HMOs: The Health Care of the Beast Essay

This essay has a total of 1544 words and 7 pages.

HMO

HMOs: The Health Care of the Beast

Many people are concerned about rising health care costs. In reaction to this, some
individuals and companies are gravitating toward the assumed lower prices of Health
Maintenance Organization (HMO) health plans. HMOs spend billions of dollars each year
advertising their low cost services. While these savings look good on paper, there are
many pages of small print. The explanation after the asterisk indicates that not only do
the HMOs lack lower costs, but they also short-change the patient in quality care. Much of
the money spent on premiums goes directly into the pockets of stockholders and less is
then available for

patient care. In addition, the main clinical decisions are made not by doctors, but by a
board of directors more interested in the bottom line than in little Jennie's cough. When
the facts are considered, HMOs should not be permitted to assume the role of the primary
medical care-givers.


Traditional insurance companies and HMOs have comparable premium rates. HMOs are too
profit oriented and, because of this, their patient care lacks in quality. One way that
HMOs cut their costs is to spend less on direct care. As opposed to fee-for-service (FFS)
companies, patients relying on their HMO spend 17 percent less time in the hospital
regardless of the degree of their illness. This said, patients in Medicare HMOs also spend
about 17 percent less time than they would in a traditional setting. It is surprising
that, in spite of this fact, Medicare patient risk contracts actually cost Medicare 6
percent

more than they would have if done in a fee-for-service setting. (Rice, 79-80) The lack of
savings is not limited to Medicare recipients. Spending on health care in California,
which has one of the highest concentrations of HMOs of any state in America, is about 19
percent higher than the national average. There has only been one year since HMOs became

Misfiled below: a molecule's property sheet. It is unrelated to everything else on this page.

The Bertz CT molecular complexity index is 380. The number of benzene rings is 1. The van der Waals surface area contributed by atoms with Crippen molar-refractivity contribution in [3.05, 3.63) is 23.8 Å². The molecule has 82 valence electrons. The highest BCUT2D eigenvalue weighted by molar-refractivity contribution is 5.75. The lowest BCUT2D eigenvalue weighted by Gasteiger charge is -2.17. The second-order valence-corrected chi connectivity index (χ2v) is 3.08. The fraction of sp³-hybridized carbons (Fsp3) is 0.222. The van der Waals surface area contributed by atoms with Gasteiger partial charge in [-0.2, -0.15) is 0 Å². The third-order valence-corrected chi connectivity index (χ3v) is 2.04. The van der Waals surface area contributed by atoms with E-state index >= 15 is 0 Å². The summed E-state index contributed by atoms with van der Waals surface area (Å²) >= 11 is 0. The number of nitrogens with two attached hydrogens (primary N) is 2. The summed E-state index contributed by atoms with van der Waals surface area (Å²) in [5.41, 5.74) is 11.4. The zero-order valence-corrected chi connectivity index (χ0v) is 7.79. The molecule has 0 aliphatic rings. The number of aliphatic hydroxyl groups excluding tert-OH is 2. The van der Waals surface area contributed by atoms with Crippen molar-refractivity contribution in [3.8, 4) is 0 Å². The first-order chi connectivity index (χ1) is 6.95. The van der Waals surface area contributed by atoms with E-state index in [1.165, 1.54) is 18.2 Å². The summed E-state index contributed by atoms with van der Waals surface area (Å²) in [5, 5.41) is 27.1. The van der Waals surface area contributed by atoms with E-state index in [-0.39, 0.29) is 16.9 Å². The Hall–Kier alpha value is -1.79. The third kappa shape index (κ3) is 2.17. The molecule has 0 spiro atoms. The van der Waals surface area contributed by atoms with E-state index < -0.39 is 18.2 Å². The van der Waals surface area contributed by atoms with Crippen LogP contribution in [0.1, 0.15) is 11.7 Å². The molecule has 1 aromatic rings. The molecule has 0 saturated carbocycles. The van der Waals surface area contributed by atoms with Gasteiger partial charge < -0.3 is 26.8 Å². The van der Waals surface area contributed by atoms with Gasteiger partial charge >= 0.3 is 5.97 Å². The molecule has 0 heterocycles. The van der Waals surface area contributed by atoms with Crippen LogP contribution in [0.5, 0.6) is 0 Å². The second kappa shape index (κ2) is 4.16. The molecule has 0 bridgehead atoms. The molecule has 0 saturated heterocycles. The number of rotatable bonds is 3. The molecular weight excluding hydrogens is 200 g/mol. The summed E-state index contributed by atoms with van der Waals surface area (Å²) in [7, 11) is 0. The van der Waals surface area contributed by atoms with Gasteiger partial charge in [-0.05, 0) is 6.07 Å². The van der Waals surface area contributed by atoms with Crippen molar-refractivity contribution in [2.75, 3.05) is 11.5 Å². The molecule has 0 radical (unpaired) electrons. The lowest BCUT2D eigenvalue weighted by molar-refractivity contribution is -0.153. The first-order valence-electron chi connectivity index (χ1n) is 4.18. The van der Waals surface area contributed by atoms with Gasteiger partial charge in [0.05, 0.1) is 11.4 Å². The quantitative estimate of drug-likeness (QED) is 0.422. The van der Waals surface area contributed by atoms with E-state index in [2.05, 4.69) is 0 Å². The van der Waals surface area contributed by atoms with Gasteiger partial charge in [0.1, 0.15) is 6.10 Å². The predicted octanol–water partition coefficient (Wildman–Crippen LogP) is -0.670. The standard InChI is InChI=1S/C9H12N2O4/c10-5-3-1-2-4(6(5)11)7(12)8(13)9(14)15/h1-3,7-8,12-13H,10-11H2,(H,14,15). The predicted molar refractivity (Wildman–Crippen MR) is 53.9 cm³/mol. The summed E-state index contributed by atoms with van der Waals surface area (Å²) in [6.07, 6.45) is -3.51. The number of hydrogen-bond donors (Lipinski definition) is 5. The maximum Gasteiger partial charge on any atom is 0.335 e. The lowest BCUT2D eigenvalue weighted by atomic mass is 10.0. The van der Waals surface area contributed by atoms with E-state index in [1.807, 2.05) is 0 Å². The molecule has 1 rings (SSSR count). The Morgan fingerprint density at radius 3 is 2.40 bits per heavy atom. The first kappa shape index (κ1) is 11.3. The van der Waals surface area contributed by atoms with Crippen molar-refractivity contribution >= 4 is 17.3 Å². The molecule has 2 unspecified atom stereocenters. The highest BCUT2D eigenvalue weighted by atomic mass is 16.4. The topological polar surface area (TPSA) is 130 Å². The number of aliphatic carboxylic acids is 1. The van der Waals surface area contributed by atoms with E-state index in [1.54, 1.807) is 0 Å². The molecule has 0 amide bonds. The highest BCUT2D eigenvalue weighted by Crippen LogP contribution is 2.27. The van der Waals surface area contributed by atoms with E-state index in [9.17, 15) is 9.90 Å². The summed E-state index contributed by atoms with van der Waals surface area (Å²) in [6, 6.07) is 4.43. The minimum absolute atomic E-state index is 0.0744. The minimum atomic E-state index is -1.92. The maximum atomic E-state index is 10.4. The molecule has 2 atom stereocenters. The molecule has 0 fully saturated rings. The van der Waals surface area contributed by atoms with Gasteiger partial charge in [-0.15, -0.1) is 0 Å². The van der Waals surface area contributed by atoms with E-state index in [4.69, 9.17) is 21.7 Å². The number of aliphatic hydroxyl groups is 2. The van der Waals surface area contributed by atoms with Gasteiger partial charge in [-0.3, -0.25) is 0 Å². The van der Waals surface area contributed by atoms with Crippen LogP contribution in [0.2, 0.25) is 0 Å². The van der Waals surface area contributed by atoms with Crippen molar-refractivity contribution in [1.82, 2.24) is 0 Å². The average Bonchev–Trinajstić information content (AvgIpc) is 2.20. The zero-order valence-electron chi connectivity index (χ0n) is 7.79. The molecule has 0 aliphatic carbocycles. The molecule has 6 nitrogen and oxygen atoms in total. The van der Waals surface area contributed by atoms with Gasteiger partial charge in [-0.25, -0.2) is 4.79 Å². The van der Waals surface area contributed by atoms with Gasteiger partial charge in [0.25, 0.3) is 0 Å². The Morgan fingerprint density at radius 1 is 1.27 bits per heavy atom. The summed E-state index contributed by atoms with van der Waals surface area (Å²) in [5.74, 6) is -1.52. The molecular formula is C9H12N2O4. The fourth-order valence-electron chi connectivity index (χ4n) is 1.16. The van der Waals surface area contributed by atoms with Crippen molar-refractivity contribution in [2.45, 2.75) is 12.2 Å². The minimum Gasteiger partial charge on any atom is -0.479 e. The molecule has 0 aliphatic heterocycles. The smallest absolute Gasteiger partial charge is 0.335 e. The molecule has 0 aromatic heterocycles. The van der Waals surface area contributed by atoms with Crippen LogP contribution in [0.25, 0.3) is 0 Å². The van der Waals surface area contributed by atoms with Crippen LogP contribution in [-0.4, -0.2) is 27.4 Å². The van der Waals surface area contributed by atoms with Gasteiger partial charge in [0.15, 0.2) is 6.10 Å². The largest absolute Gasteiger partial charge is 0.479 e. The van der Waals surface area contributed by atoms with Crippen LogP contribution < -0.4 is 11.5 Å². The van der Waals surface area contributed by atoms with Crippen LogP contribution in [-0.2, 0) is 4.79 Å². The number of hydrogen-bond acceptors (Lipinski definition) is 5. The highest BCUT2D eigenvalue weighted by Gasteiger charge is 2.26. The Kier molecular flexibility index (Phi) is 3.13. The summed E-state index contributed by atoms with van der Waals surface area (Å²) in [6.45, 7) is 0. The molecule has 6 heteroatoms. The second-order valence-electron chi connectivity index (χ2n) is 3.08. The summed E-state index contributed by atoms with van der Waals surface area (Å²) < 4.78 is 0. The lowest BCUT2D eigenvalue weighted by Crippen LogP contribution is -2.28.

so prevalent, 1994, in which employers nationwide saw a drop in their health insurance
costs -- and it was an almost imperceptible 1 percent. These companies' earnings continue
to skyrocket, and the HMO executives are always on the lookout for ways to increase
profits by

reducing care to their members. It is troubling that while cost remains nearly the same,
the deficiency in quality service continues to increase.


Most of the money generated by FFS insurance goes directly to patient care and physicians'
salaries. In recent years, the idea of physician owned clinics has gained new ground in
the industry. A group of doctors band together to create their own private corporation.
These businesses, being privately owned, have the luxury of not having to deal with the
fiscal demands of stockholders and other investors. Thus, the doctors have the ability to
use the generated funds to care for their patients. Yet with volume purchasing of gauze,
needles, and other medicating implements, they are able to compete favorably with the

HMOs.

Part of the monies generated by HMOs is used to pay stockholder dividends; the demands of
the investors must be met. In 1994 salaries and stock awards to the heads of the seven
largest HMOs averaged $7 million each. Shareholder-owned

companies saw earnings increase by as much as 20 percent each quarter ("News"). Because of
this, the corporation rather than the physician becomes the patient care decision maker.
In other words, the medical decision making process is subject to approval by a board of
directors. In some cases these individuals go to great lengths to save money. For
instance, some HMO

doctors are forced to sign a "gag order," which forbids them to advise their patients
about expensive medical care which their HMO does not want to pay for. Doctors may
actually be penalized by their HMOs because, in violation of a gag order, they discussed
with their patients the option for a procedure the HMO did not want to pay for. Equally
maddening is that HMOs sometimes give their doctors financial bonuses for not ordering
tests or referring their patients to specialists. Some HMOs pay doctors according to a
Continues for 4 more pages >>




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